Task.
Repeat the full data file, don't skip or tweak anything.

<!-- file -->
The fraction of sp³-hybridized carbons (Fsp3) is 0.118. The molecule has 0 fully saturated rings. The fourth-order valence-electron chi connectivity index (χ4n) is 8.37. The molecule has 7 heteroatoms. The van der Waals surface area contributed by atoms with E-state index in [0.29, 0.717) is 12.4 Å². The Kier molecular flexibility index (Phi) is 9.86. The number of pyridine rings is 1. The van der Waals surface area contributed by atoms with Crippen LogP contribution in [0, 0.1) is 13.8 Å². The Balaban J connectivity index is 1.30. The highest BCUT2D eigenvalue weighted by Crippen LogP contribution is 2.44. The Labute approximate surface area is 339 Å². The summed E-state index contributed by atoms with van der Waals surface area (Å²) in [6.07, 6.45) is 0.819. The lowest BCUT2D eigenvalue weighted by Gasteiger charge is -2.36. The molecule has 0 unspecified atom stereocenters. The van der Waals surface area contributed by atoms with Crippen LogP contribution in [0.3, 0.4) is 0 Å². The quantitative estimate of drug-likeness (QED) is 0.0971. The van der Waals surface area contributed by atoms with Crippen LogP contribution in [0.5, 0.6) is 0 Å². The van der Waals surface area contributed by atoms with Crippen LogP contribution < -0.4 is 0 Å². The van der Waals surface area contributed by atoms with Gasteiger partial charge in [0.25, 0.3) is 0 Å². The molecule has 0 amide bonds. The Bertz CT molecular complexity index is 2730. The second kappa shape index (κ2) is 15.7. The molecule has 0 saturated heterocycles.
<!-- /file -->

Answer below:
The fraction of sp³-hybridized carbons (Fsp3) is 0.118. The molecule has 0 fully saturated rings. The fourth-order valence-electron chi connectivity index (χ4n) is 8.37. The molecule has 7 heteroatoms. The van der Waals surface area contributed by atoms with E-state index in [0.29, 0.717) is 12.4 Å². The Kier molecular flexibility index (Phi) is 9.86. The number of pyridine rings is 1. The van der Waals surface area contributed by atoms with Crippen LogP contribution in [0, 0.1) is 13.8 Å². The Balaban J connectivity index is 1.30. The highest BCUT2D eigenvalue weighted by Crippen LogP contribution is 2.44. The Labute approximate surface area is 339 Å². The summed E-state index contributed by atoms with van der Waals surface area (Å²) in [6.07, 6.45) is 0.819. The lowest BCUT2D eigenvalue weighted by Gasteiger charge is -2.36. The molecule has 0 unspecified atom stereocenters. The van der Waals surface area contributed by atoms with Crippen LogP contribution in [0.3, 0.4) is 0 Å². The quantitative estimate of drug-likeness (QED) is 0.0971. The van der Waals surface area contributed by atoms with Crippen LogP contribution in [0.5, 0.6) is 0 Å². The van der Waals surface area contributed by atoms with Crippen LogP contribution < -0.4 is 0 Å². The van der Waals surface area contributed by atoms with Gasteiger partial charge in [0.25, 0.3) is 0 Å². The molecule has 0 amide bonds. The Bertz CT molecular complexity index is 2730. The second kappa shape index (κ2) is 15.7. The molecule has 0 saturated heterocycles.